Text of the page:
Viewed in that way, it is clear that the Federal Court is not just rubber-stamping the arbitrator’s decision and that the arbitrator is not exercising judicial power. Rather, the arbitrator is exercising the private power conferred on him or her by the parties to decide what exercising judicial power to compel the parties to comply with the arbitrator’s decision. No constitutional invalidity arises. 


Commercial relevance


Many international contracts contain an international arbitration clause by which the parties agree to private arbitration of any disputes that may arise. Arbitration is often a more effective alternative to court proceedings, because it provides greater privacy, finality, enforceability internationally and efficiency. By questioning the validity of the legislative implements that underpin Australia’s international arbitration regime, this case had the potential to undermine the advantages of arbitration and the enforceability in Australia of all international arbitration awards more generally.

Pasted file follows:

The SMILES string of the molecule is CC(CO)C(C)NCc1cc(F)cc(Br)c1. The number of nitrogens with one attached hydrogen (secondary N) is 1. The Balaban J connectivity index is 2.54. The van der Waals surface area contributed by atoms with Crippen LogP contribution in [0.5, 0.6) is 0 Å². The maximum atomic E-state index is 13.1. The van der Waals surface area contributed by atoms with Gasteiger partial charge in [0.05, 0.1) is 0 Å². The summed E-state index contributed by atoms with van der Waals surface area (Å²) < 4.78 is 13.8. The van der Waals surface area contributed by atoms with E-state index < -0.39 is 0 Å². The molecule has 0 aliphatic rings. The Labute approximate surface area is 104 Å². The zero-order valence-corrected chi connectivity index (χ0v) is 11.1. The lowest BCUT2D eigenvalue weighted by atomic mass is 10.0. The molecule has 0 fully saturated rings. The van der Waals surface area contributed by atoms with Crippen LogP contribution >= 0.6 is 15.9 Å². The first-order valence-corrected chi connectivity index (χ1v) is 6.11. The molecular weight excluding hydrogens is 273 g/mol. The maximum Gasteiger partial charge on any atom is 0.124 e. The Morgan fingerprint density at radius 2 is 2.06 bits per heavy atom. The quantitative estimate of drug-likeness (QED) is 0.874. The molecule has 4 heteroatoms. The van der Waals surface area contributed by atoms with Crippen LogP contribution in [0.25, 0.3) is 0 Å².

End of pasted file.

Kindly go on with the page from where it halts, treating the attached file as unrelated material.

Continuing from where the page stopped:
For that reason, a High Court ruling invalidating key provisions of the legislation would have created significant uncertainty for businesses involved in international trade into or out of Australia or with Australian companies, and would have been likely to damage Australia’s international standing and reputation as a venue for international arbitration. Parties to an arbitration taking place in Australia or parties to an arbitration agreement providing for arbitration in Australia, would have been likely to encounter problems with enforcing the award in Australia.